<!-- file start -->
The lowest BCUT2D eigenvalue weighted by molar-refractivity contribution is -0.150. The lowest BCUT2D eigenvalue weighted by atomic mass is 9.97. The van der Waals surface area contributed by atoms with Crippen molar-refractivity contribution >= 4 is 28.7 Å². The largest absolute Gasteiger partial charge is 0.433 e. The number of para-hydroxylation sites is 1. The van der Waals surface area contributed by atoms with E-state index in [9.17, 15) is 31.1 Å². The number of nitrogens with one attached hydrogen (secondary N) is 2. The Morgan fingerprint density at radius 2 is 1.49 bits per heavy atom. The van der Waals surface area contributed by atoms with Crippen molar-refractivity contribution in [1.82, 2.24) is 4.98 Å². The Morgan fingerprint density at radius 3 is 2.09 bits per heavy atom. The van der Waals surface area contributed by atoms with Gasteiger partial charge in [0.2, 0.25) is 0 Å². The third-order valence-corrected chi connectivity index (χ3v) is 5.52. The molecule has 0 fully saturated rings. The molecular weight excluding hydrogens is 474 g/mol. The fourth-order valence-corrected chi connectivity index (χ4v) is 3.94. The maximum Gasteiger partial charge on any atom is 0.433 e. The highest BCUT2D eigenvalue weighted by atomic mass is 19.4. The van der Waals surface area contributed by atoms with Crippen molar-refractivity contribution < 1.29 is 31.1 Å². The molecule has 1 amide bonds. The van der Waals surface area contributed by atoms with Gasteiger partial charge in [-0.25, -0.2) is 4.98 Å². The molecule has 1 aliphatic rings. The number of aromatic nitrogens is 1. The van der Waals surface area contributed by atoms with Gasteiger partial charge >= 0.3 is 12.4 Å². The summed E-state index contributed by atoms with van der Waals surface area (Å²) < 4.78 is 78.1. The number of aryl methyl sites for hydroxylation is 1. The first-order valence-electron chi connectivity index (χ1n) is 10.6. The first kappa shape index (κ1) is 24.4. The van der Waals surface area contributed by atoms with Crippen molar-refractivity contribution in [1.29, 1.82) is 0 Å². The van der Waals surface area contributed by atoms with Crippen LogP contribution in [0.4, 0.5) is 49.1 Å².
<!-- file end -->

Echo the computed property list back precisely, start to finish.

The lowest BCUT2D eigenvalue weighted by molar-refractivity contribution is -0.150. The lowest BCUT2D eigenvalue weighted by atomic mass is 9.97. The van der Waals surface area contributed by atoms with Crippen molar-refractivity contribution >= 4 is 28.7 Å². The largest absolute Gasteiger partial charge is 0.433 e. The number of para-hydroxylation sites is 1. The van der Waals surface area contributed by atoms with E-state index in [9.17, 15) is 31.1 Å². The number of nitrogens with one attached hydrogen (secondary N) is 2. The Morgan fingerprint density at radius 2 is 1.49 bits per heavy atom. The van der Waals surface area contributed by atoms with Crippen molar-refractivity contribution in [1.82, 2.24) is 4.98 Å². The Morgan fingerprint density at radius 3 is 2.09 bits per heavy atom. The van der Waals surface area contributed by atoms with Gasteiger partial charge in [0.2, 0.25) is 0 Å². The third-order valence-corrected chi connectivity index (χ3v) is 5.52. The molecule has 0 fully saturated rings. The molecular weight excluding hydrogens is 474 g/mol. The fourth-order valence-corrected chi connectivity index (χ4v) is 3.94. The maximum Gasteiger partial charge on any atom is 0.433 e. The highest BCUT2D eigenvalue weighted by atomic mass is 19.4. The van der Waals surface area contributed by atoms with Crippen molar-refractivity contribution < 1.29 is 31.1 Å². The molecule has 1 amide bonds. The van der Waals surface area contributed by atoms with Gasteiger partial charge in [-0.25, -0.2) is 4.98 Å². The molecule has 1 aliphatic rings. The number of aromatic nitrogens is 1. The van der Waals surface area contributed by atoms with Gasteiger partial charge >= 0.3 is 12.4 Å². The summed E-state index contributed by atoms with van der Waals surface area (Å²) < 4.78 is 78.1. The number of aryl methyl sites for hydroxylation is 1. The first-order valence-electron chi connectivity index (χ1n) is 10.6. The first kappa shape index (κ1) is 24.4. The van der Waals surface area contributed by atoms with Crippen molar-refractivity contribution in [1.29, 1.82) is 0 Å². The van der Waals surface area contributed by atoms with Crippen LogP contribution in [0.4, 0.5) is 49.1 Å².